All day, Harry had wondered why everyone was dressed in black.
“This is how we show our sadness,” his mother told him, as they followed the crowd into the crematorium, the sun beginning to set behind the church steeple. “You’ll understand one day, dear.”
He had never seen her face so white and her eyes so dark. She would not look at him – nobody would – only the vacant space ahead could hold her gaze.
As the legs of men towered over him, their oily shoes slipping like cockroaches along the carpet, the trail of his mother’s dress blew a steady breeze against his cheek. Harry looked up at them all, searching for their faces, but he could never see beyond the ridges of their cheeks or the napes of their necks.
“Beautiful service by Father,” they kept saying. He was the short man in the purple robes, his mother said, the one who had sprinkled water on everyone at the church just before the lady got up to make her speech.
She had walked up to the pulpit, brushed the hair away from her eyes, and began to speak about the man trapped inside the black box. “My father would have loved to have seen everyone together like this,” she began. His mother nodded slowly as the lady spoke, occasionally dabbing her eyes with a white handkerchief. When a round of laughter rose from the silence, his mother would stay silent, and so Harry did the same.
Soon, without warning, the lady’s voice began to quiver, deep guttural sobs disrupting every word. She continued to struggle until an older man sitting in the front pew hobbled up to her, and walked her back to her seat, where she remained for the rest of the service, ashen-cheeked with large red circles around her eyes.
Watching her, Harry wondered if she heard it too – the screaming.
Everyone had just stood up to the drone of the organ, as four men carried the black box on their shoulders. At first, the voice was muffled, struggling to compete with the Father’s deep singing and the soft humming which followed its melody from the pews. But it grew louder with each second, becoming more panicked and shrill, until it pierced above all other sound.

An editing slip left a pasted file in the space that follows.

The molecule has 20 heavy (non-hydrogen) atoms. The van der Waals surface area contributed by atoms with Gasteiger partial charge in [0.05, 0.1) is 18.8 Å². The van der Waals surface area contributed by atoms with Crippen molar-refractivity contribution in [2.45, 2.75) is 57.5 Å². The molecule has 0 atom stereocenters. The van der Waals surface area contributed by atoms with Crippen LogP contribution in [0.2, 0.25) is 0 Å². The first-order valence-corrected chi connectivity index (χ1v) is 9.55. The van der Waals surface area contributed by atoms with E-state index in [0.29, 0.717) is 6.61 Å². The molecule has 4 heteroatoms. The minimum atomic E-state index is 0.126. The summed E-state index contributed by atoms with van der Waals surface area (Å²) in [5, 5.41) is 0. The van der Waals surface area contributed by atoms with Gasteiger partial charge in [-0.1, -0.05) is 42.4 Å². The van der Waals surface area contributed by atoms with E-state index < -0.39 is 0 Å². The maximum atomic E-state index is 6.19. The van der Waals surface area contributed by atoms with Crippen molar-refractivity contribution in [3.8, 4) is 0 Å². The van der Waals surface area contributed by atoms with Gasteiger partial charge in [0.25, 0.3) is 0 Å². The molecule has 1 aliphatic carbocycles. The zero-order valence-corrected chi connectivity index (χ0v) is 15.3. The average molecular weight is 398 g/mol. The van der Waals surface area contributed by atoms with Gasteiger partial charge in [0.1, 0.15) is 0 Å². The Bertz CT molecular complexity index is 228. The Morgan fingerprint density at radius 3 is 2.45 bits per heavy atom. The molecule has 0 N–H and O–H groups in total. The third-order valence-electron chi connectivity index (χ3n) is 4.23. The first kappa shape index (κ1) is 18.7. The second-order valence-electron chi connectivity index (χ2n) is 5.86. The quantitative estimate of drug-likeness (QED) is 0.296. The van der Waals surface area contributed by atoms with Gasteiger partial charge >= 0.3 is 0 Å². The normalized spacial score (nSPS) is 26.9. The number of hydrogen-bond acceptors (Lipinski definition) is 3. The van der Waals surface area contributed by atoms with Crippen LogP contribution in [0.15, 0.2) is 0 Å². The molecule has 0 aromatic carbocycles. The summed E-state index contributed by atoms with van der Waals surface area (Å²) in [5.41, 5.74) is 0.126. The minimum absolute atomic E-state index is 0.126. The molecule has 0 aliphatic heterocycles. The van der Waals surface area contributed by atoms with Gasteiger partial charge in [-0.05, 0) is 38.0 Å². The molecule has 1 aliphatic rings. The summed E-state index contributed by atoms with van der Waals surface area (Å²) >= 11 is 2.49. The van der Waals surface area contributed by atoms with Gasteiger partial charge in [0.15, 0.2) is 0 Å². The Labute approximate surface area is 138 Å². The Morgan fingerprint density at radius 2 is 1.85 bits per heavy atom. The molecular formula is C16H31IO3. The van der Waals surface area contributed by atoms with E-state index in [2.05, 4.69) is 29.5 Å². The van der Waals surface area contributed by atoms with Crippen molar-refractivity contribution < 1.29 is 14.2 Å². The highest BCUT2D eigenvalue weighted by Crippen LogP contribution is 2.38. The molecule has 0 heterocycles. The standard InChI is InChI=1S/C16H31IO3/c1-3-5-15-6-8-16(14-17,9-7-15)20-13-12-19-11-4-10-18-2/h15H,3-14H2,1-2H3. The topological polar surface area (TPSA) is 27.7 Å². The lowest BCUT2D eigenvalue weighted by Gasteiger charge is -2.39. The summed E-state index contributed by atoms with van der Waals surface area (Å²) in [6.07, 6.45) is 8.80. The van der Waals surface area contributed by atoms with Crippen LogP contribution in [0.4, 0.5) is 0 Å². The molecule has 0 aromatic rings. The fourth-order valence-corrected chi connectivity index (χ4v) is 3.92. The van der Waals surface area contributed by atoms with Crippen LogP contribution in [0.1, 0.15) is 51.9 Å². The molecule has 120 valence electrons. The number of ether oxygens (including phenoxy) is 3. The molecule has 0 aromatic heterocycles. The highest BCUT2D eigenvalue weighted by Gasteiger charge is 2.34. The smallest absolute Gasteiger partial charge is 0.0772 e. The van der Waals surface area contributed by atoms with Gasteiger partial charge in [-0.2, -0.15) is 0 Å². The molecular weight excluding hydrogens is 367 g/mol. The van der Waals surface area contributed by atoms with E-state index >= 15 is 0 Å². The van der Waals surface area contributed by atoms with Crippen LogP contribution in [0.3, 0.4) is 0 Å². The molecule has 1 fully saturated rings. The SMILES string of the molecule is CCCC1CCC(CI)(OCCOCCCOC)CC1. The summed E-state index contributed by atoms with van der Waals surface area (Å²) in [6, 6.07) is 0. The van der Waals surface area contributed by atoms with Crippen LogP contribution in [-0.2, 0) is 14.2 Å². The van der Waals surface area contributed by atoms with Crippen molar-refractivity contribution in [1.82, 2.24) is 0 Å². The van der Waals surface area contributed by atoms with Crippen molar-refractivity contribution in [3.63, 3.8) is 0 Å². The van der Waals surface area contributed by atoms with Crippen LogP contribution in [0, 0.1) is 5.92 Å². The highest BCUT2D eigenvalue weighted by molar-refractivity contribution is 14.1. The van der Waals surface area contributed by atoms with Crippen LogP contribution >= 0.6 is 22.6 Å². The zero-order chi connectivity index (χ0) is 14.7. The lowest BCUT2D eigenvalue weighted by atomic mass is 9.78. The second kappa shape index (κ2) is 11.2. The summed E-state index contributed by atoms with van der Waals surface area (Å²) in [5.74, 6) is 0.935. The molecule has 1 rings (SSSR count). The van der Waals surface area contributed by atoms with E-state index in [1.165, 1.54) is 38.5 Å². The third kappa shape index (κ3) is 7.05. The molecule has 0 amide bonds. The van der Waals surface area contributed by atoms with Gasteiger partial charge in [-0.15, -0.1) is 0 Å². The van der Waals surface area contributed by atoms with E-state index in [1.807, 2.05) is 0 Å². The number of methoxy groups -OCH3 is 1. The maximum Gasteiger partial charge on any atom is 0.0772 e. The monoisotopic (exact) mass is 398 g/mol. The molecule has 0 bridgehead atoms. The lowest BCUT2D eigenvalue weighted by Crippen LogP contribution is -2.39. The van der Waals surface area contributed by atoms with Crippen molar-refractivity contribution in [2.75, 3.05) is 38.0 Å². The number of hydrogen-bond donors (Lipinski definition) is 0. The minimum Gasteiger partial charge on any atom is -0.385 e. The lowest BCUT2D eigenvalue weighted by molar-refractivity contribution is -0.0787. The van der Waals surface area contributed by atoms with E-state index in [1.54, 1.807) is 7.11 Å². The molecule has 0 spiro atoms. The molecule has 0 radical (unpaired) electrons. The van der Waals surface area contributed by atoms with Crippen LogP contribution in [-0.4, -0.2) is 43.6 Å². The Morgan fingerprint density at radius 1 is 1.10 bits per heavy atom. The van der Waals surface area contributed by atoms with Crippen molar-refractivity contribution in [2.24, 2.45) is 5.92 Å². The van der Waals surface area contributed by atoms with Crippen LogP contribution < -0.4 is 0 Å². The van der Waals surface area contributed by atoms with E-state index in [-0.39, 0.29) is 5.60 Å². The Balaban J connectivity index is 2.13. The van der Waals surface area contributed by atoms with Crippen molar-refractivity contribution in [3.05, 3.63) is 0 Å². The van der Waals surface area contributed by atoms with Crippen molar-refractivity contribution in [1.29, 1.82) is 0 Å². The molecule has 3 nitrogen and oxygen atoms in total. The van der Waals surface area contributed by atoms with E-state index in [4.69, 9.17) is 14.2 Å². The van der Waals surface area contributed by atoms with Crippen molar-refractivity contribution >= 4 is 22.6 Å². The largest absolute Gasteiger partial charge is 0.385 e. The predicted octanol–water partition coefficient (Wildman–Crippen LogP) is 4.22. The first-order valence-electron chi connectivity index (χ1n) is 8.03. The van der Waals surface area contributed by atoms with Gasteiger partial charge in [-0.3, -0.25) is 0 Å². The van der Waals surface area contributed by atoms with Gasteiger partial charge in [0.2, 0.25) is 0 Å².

The cries were punctuated by a desperate banging against the box, each strike booming with a woody resonance.
Harry hugged his mother’s arm, staring up at her in the faint hope that she, for once, would understand. But her eyes said the same words they always did, and regarded him as though he was incomplete, like a memory from her past or a faint object upon the horizon.
“You okay, love?” she whispered to him.
“I don’t like it, mummy. Can we go home?”
She ran her fingers through his hair, and from the shape of her smile, he knew that whatever she was about to say would be a lie. ‘It will be over soon.’
The black box was there as they came inside the crematorium, laid out on a marble table and surrounded by red curtains. There was a long queue leading up to it, with people laying flowers along the top of the box, always bowing their heads as they did so. When Harry came to the front of the queue, nestled within his mother’s arms, the man’s voice reached out to him again, very hushed, sobbing through each word he spoke.
“You have to help me,” he pleaded.
Harry leant towards the box, his reflection stretching across the pitch-black wood. “Don’t worry,” his little voice began, “it will be over soon…”
Matthew Tyrer is a writer who grew up in Liverpool but is currently based in Inverness, Scotland. He has written works published in Trembling With Fear and the Edinburgh Literary Student Journal. He works part-time at Moniack Mhor Creative Writing Centre near Beauly in the Highlands.